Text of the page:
Merck & Co.'s Keytruda wins second FDA accelerated approval in gastric cancer

The FDA on Wednesday granted accelerated approval to Merck & Co.'s Keytruda (pembrolizumab) in combination with trastuzumab, fluoropyrimidine- and platinum-containing chemotherapy to treat patients with locally advanced, unresectable or metastatic HER2-positive gastric or gastroesophageal junction (GEJ) adenocarcinoma in the first-line setting. The decision comes about a week after an FDA advisory panel recommended the agency rescind an earlier accelerated approval that was bestowed on the PD-1-blocking antibody for use as monotherapy in later-line gastric cancer because it had failed to show significant benefit in confirmatory trials.

"This is the first time an anti-PD-1 therapy has been approved in combination with anti-HER2 therapy and chemotherapy as a first-line treatment for these patients," said Merck chief medical officer Roy Baynes of the latest FDA decision, adding that Keytruda has shown "meaningful improvement" in objective response rate (ORR) over standard treatment among HER2-positive gastric and GEJ cancer patients.

The new approval was based on data from the ongoing Phase III KEYNOTE-811 trial, which was designed to enroll 692 patients with HER2-positive advanced gastric or GEJ adenocarcinoma who had not previously received systemic therapy for metastatic disease. Participants were randomised to receive either Keytruda or placebo, both on top of trastuzumab followed by investigator's choice of combination chemotherapy. Major outcome measures included ORR and duration of response (DoR).

ORR of 74% for Keytruda combo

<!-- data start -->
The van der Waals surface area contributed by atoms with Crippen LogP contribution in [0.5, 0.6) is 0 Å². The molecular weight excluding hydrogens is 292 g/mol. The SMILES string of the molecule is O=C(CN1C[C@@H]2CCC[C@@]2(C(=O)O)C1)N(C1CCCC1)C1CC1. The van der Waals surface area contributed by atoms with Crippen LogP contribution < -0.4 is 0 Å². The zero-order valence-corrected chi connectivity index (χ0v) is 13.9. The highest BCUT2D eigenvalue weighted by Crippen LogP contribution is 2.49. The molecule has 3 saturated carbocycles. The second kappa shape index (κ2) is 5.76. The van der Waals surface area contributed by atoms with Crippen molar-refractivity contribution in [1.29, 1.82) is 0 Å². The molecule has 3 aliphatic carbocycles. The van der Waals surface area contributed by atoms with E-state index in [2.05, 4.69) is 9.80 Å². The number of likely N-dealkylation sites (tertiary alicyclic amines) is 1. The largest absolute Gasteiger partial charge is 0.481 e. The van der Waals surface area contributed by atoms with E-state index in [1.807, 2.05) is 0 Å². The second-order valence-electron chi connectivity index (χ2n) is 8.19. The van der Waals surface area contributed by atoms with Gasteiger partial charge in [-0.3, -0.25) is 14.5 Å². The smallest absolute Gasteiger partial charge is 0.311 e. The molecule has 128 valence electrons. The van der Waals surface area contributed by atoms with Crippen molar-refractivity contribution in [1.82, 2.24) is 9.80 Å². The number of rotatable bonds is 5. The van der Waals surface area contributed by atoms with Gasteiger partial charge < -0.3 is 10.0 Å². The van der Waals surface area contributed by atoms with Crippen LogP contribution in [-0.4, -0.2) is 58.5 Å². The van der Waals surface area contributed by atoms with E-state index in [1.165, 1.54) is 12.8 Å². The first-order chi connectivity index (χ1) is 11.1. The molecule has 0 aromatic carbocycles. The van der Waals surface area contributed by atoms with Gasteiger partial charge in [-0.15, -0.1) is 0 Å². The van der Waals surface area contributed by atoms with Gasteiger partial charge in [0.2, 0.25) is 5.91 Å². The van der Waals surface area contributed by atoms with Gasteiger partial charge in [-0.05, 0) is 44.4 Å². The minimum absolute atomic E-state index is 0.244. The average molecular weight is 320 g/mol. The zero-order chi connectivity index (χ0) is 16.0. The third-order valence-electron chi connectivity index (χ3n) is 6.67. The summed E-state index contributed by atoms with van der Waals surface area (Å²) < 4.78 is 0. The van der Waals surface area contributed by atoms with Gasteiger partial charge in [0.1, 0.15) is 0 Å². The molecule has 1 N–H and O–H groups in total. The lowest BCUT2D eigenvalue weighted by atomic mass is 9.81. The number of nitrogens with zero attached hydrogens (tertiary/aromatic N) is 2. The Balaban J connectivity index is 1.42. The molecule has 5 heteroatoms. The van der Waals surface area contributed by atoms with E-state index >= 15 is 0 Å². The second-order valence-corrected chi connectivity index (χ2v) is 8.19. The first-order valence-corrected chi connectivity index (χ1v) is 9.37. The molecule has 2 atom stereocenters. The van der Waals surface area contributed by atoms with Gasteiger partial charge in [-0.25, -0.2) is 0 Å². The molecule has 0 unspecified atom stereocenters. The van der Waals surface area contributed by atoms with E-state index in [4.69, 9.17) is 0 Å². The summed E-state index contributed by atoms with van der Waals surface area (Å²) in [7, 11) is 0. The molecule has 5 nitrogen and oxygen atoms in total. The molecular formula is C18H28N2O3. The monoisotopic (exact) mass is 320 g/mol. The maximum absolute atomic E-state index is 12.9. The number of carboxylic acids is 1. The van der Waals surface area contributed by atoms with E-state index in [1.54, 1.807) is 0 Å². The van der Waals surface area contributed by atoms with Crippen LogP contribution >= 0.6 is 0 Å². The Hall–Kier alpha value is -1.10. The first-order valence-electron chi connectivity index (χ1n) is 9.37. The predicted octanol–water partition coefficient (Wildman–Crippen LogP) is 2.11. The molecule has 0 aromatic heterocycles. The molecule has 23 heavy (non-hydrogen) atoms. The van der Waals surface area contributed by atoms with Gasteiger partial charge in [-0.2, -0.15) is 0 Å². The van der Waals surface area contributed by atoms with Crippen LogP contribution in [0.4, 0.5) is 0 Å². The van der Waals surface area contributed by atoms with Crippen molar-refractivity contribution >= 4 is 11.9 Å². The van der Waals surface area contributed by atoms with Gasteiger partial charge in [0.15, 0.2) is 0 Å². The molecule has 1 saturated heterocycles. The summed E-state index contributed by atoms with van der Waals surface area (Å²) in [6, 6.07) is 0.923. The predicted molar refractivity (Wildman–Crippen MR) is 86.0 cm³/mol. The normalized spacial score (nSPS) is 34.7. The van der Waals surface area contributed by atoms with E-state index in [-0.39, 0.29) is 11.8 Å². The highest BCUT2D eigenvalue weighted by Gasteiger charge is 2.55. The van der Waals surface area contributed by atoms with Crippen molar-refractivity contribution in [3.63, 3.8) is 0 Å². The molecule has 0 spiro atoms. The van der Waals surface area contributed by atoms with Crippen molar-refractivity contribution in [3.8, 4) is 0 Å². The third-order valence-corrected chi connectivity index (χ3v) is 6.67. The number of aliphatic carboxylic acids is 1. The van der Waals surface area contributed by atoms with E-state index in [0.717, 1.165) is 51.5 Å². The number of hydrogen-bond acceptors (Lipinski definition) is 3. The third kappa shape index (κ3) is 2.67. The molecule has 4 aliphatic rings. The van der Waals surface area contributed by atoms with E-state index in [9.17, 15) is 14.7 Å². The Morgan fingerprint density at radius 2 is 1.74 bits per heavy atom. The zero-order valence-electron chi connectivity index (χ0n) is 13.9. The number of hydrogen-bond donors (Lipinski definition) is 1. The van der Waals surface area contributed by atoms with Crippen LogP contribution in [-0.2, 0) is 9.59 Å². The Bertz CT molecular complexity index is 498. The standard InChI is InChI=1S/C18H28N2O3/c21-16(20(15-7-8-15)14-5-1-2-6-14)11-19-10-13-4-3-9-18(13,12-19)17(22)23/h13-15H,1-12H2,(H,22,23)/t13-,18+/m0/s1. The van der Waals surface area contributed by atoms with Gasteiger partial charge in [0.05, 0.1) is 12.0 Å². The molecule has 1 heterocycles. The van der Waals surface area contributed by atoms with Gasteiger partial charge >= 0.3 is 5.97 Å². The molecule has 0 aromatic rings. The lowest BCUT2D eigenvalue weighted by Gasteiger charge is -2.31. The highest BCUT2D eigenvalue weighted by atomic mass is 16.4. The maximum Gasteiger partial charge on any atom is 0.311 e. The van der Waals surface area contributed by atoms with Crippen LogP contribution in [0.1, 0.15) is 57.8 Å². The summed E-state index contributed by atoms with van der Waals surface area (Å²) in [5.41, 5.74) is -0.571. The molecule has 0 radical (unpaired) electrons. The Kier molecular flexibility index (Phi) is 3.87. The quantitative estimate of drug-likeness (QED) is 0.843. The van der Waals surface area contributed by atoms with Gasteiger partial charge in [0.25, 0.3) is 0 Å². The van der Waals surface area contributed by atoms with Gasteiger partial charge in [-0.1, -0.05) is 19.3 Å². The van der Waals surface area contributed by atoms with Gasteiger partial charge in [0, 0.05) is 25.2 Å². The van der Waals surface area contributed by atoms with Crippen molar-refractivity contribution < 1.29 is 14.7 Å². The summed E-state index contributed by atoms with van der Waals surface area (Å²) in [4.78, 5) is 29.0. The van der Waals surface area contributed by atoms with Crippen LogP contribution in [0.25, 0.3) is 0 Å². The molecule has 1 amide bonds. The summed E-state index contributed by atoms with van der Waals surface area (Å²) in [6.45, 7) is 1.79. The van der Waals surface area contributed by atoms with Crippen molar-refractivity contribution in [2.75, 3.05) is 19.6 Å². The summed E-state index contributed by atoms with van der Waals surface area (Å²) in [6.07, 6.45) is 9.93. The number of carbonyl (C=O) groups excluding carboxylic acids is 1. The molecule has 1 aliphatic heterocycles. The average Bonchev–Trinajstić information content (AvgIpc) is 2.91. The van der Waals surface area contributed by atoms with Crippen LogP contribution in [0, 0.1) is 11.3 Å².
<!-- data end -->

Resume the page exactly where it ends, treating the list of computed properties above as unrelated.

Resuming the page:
An interim analysis was based on data from the first 264 randomised patients, with Merck noting that 87% of these had tumours that expressed PD‑L1 with a combined positive score (CPS) ≥1. According to the results, Keytruda together with trastuzumab plus chemotherapy demonstrated a statistically significant ORR of 74%, compared to 52% for trastuzumab and chemotherapy alone. Complete and partial response rates among Keytruda-treated patients were 11% and 63%, respectively, compared with 3.1% and 49% for the comparator group. In addition, the median DoR was 10.6 months for patients treated with Keytruda and 9.5 months for those in the placebo arm.

Keytruda's first FDA nod in gastric cancer came in 2017, when it was cleared as a third-line treatment for patients with recurrent, locally advanced or metastatic gastric or GEJ cancer whose tumours express PD-L1 with CPS ≥1. However, the agency ran a three-day review last week of accelerated approvals for checkpoint inhibitors where confirmatory trials have failed to demonstrate a significant benefit, with an advisory panel voting 6 to 2 against maintaining that particular indication for Merck's drug.

Members of the advisory committee did vote in favour of letting Keytruda keep two other accelerated approvals in bladder cancer and hepatocellular carcinoma. For more analysis, see ViewPoints: FDA acts on accelerated approval angst.

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